Summer vacations are over and schools are back in session. As we resume our fall routines along with students, you may be surprised by how many of those students are homeless, attending school full-time and yet without a stable place to live. In Marin. This month, Anna Pletcher takes a look at youth homelessness in Marin with a particular eye to how we as lawyers can help. I encourage everyone to read her article and consider what skills you have that could help keep a Marin youth at home and in school.

My sense is that as Marin lawyers, we have a higher than average satisfaction with the profession, which isn’t hard given the dismal national statistics. I’m sure one factor is our engagement with the community, like helping out homeless youth. Are our clients more satisfied than average? I hope so but again, it is a low bar. Why is this? I explore at least a piece of the answer and a direction for improvement in an article on the integrative law movement.

Integrative law is making the law less isolated from other disciplines with the hope of better and more fully serving our clients’ needs and improving our satisfaction as practitioners. With some of its innovations we may ask why we haven’t always practiced this way and others will be controversial. I profile three of our own Marin lawyers, looking at what integrative practices they bring to Marin and seeking their views on the changing profession. I hope it will inspire you to delve into something new for your practice.

What does Bobby Kennedy have to teach us as lawyers? Charlie Dresow examines what we can learn about closing arguments from Kennedy’s speech after the assassination of Martin Luther King Jr. But even if you never step inside a courtroom, I urge you to read Charlie’s article for the speech itself, for it could not be more apt to what is happening in our country today, nearly 50 years later.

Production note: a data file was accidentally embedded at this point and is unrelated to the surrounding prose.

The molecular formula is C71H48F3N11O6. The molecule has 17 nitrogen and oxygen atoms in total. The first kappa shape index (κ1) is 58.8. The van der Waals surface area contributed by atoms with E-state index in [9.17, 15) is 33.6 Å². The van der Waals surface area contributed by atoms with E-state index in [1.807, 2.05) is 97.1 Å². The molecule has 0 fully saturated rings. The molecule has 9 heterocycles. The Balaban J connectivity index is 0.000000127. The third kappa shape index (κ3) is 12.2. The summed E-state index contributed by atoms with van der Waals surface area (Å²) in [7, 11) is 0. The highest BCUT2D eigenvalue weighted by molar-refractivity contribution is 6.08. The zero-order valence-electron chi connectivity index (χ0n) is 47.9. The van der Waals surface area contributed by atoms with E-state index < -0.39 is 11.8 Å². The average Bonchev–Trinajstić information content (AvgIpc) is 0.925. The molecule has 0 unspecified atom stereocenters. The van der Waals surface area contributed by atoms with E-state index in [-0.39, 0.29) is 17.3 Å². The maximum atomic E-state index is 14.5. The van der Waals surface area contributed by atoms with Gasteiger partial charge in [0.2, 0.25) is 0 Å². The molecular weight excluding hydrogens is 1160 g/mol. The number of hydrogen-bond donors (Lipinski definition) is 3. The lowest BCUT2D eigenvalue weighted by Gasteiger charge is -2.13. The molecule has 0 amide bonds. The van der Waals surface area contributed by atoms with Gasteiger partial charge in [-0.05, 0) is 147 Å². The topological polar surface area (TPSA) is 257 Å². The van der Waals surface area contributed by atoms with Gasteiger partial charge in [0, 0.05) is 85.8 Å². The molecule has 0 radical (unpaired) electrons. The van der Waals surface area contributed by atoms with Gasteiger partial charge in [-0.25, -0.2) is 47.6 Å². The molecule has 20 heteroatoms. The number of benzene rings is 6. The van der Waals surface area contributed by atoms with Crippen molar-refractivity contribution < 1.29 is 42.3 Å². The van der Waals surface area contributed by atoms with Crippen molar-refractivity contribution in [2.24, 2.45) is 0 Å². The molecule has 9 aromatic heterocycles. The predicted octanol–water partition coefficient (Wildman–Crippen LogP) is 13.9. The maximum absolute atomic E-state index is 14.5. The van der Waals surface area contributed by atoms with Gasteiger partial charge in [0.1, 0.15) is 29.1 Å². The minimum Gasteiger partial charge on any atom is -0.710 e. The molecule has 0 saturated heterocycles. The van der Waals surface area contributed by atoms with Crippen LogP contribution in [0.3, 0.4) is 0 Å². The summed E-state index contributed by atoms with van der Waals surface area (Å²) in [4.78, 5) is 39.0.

I am excited to introduce a new recurring column: “The Gossip According to Matthew.” The omniscient and omnipresent Matt White is spicing up news of our local bar with greater coverage of events and people. While his column won’t be revealing any dirty secrets (darn!), we hope it will bring you more news of interest about goings on about town. And since Matt isn’t actually omniscient and omnipresent, we are asking for your help. Please send events of interest, items about what you or your colleagues are doing, or anything else you think might be of interest to our members to Matt. Let us know what you think and how you feel about the title—should we call it something besides gossip?

I have authored our member profile this month about Jon Rankin and his new novel. Learn what inspired him, what it’s about, how he writes and how you too can be a famous author (okay, I made that last one up.) And our own Kathie Gaines authored our nonprofit profile of MarinArts, an exceptionally useful resource for all things cultural in Marin and one that Kathie is affiliated with.

Finally, so far for the October issue, Judge Talamantes will bring you our Judge’s Corner and I will discuss my journey with the practice of meditation, how it can help you and how it helps tens of thousands of soldiers and veterans thanks to a local non-profit. Please let me know what you’d like to see in the Marin Lawyer and how it can be most useful to you. Or get in touch if you have an idea for something you’d like to contribute. In the meantime, enjoy the start of fall. Corner me the next time you see me, call me or you can email me with your thoughts.